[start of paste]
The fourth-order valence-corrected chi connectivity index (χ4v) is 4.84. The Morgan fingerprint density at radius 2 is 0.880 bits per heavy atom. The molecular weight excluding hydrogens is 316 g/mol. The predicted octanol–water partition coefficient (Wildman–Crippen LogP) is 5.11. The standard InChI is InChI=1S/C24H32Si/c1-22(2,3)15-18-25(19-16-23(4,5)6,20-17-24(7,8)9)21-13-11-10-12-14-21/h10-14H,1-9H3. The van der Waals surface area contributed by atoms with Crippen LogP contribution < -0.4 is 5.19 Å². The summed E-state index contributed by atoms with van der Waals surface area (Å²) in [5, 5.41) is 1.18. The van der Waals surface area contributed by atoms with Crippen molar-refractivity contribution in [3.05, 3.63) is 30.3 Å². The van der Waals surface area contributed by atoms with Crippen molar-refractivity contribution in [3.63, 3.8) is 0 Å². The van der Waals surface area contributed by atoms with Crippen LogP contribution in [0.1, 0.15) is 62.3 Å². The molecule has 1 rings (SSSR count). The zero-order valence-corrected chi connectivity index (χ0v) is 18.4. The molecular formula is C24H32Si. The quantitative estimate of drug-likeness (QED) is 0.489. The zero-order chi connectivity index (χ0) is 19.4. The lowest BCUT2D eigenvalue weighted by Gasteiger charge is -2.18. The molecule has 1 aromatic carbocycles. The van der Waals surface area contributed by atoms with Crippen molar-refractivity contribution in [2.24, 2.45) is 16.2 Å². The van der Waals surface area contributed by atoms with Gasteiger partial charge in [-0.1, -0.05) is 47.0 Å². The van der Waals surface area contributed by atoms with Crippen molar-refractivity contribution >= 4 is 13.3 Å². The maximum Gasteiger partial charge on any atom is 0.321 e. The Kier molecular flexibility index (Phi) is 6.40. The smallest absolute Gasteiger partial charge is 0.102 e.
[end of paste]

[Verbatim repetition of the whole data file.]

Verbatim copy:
The fourth-order valence-corrected chi connectivity index (χ4v) is 4.84. The Morgan fingerprint density at radius 2 is 0.880 bits per heavy atom. The molecular weight excluding hydrogens is 316 g/mol. The predicted octanol–water partition coefficient (Wildman–Crippen LogP) is 5.11. The standard InChI is InChI=1S/C24H32Si/c1-22(2,3)15-18-25(19-16-23(4,5)6,20-17-24(7,8)9)21-13-11-10-12-14-21/h10-14H,1-9H3. The van der Waals surface area contributed by atoms with Crippen LogP contribution < -0.4 is 5.19 Å². The summed E-state index contributed by atoms with van der Waals surface area (Å²) in [5, 5.41) is 1.18. The van der Waals surface area contributed by atoms with Crippen molar-refractivity contribution in [3.05, 3.63) is 30.3 Å². The van der Waals surface area contributed by atoms with Crippen molar-refractivity contribution in [3.63, 3.8) is 0 Å². The van der Waals surface area contributed by atoms with Crippen LogP contribution in [0.1, 0.15) is 62.3 Å². The molecule has 1 rings (SSSR count). The zero-order valence-corrected chi connectivity index (χ0v) is 18.4. The molecular formula is C24H32Si. The quantitative estimate of drug-likeness (QED) is 0.489. The zero-order chi connectivity index (χ0) is 19.4. The lowest BCUT2D eigenvalue weighted by Gasteiger charge is -2.18. The molecule has 1 aromatic carbocycles. The van der Waals surface area contributed by atoms with Crippen molar-refractivity contribution in [2.24, 2.45) is 16.2 Å². The van der Waals surface area contributed by atoms with Gasteiger partial charge in [-0.1, -0.05) is 47.0 Å². The van der Waals surface area contributed by atoms with Crippen molar-refractivity contribution >= 4 is 13.3 Å². The maximum Gasteiger partial charge on any atom is 0.321 e. The Kier molecular flexibility index (Phi) is 6.40. The smallest absolute Gasteiger partial charge is 0.102 e.